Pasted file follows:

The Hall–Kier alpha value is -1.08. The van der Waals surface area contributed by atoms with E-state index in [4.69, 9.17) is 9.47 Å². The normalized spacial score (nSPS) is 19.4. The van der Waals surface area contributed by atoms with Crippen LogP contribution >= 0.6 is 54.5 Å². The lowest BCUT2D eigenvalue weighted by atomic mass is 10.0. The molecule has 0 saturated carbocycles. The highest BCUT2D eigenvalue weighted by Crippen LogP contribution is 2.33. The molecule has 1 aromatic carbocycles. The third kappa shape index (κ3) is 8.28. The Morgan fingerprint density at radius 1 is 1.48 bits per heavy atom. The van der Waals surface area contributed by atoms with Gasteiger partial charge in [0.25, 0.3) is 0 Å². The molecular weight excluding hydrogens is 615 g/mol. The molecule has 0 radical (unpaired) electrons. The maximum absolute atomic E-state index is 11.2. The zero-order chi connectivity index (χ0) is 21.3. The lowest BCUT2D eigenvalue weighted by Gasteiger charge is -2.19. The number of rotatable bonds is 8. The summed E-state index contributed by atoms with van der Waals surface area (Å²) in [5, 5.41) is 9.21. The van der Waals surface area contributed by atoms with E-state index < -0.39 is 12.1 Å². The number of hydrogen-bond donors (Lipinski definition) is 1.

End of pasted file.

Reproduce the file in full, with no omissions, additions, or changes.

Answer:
The Hall–Kier alpha value is -1.08. The van der Waals surface area contributed by atoms with E-state index in [4.69, 9.17) is 9.47 Å². The normalized spacial score (nSPS) is 19.4. The van der Waals surface area contributed by atoms with Crippen LogP contribution >= 0.6 is 54.5 Å². The lowest BCUT2D eigenvalue weighted by atomic mass is 10.0. The molecule has 0 saturated carbocycles. The highest BCUT2D eigenvalue weighted by Crippen LogP contribution is 2.33. The molecule has 1 aromatic carbocycles. The third kappa shape index (κ3) is 8.28. The Morgan fingerprint density at radius 1 is 1.48 bits per heavy atom. The van der Waals surface area contributed by atoms with Gasteiger partial charge in [0.25, 0.3) is 0 Å². The molecular weight excluding hydrogens is 615 g/mol. The molecule has 0 radical (unpaired) electrons. The maximum absolute atomic E-state index is 11.2. The zero-order chi connectivity index (χ0) is 21.3. The lowest BCUT2D eigenvalue weighted by Gasteiger charge is -2.19. The number of rotatable bonds is 8. The summed E-state index contributed by atoms with van der Waals surface area (Å²) in [5, 5.41) is 9.21. The van der Waals surface area contributed by atoms with E-state index < -0.39 is 12.1 Å². The number of hydrogen-bond donors (Lipinski definition) is 1.